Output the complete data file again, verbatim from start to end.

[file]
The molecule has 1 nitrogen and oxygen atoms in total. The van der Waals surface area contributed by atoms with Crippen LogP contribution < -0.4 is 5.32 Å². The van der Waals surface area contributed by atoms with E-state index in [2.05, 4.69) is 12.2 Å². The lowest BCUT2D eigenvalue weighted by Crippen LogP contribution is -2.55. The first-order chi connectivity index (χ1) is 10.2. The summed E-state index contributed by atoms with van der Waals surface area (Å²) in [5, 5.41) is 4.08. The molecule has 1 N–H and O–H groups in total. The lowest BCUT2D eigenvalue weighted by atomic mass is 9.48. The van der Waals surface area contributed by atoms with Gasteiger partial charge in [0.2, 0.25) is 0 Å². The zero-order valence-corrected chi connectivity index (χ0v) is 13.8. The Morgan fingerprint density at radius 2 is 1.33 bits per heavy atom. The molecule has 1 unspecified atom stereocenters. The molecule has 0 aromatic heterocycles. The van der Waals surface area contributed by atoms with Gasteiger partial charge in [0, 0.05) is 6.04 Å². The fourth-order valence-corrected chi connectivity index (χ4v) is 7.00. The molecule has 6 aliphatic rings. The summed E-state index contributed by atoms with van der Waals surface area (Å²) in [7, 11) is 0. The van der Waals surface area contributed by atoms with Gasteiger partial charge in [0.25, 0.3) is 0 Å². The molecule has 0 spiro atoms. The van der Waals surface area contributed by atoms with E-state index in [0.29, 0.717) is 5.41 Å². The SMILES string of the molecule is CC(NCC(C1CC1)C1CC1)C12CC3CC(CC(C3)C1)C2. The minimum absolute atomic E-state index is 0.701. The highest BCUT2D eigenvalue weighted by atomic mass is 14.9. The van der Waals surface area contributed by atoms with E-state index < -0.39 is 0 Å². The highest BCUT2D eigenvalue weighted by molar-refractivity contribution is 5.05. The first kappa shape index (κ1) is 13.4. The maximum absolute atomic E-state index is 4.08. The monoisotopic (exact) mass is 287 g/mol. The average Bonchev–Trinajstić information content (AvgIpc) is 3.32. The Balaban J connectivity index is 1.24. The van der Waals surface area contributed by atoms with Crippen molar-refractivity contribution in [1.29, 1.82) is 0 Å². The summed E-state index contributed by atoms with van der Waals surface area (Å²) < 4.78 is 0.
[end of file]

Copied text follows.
The molecule has 1 nitrogen and oxygen atoms in total. The van der Waals surface area contributed by atoms with Crippen LogP contribution < -0.4 is 5.32 Å². The van der Waals surface area contributed by atoms with E-state index in [2.05, 4.69) is 12.2 Å². The lowest BCUT2D eigenvalue weighted by Crippen LogP contribution is -2.55. The first-order chi connectivity index (χ1) is 10.2. The summed E-state index contributed by atoms with van der Waals surface area (Å²) in [5, 5.41) is 4.08. The molecule has 1 N–H and O–H groups in total. The lowest BCUT2D eigenvalue weighted by atomic mass is 9.48. The van der Waals surface area contributed by atoms with Gasteiger partial charge in [0.2, 0.25) is 0 Å². The zero-order valence-corrected chi connectivity index (χ0v) is 13.8. The Morgan fingerprint density at radius 2 is 1.33 bits per heavy atom. The molecule has 1 unspecified atom stereocenters. The molecule has 0 aromatic heterocycles. The van der Waals surface area contributed by atoms with Gasteiger partial charge in [0, 0.05) is 6.04 Å². The fourth-order valence-corrected chi connectivity index (χ4v) is 7.00. The molecule has 6 aliphatic rings. The summed E-state index contributed by atoms with van der Waals surface area (Å²) in [7, 11) is 0. The van der Waals surface area contributed by atoms with Gasteiger partial charge in [0.25, 0.3) is 0 Å². The molecule has 0 spiro atoms. The van der Waals surface area contributed by atoms with E-state index in [0.29, 0.717) is 5.41 Å². The SMILES string of the molecule is CC(NCC(C1CC1)C1CC1)C12CC3CC(CC(C3)C1)C2. The minimum absolute atomic E-state index is 0.701. The highest BCUT2D eigenvalue weighted by atomic mass is 14.9. The van der Waals surface area contributed by atoms with E-state index < -0.39 is 0 Å². The highest BCUT2D eigenvalue weighted by molar-refractivity contribution is 5.05. The first kappa shape index (κ1) is 13.4. The maximum absolute atomic E-state index is 4.08. The monoisotopic (exact) mass is 287 g/mol. The average Bonchev–Trinajstić information content (AvgIpc) is 3.32. The Balaban J connectivity index is 1.24. The van der Waals surface area contributed by atoms with Crippen molar-refractivity contribution in [1.29, 1.82) is 0 Å². The summed E-state index contributed by atoms with van der Waals surface area (Å²) < 4.78 is 0.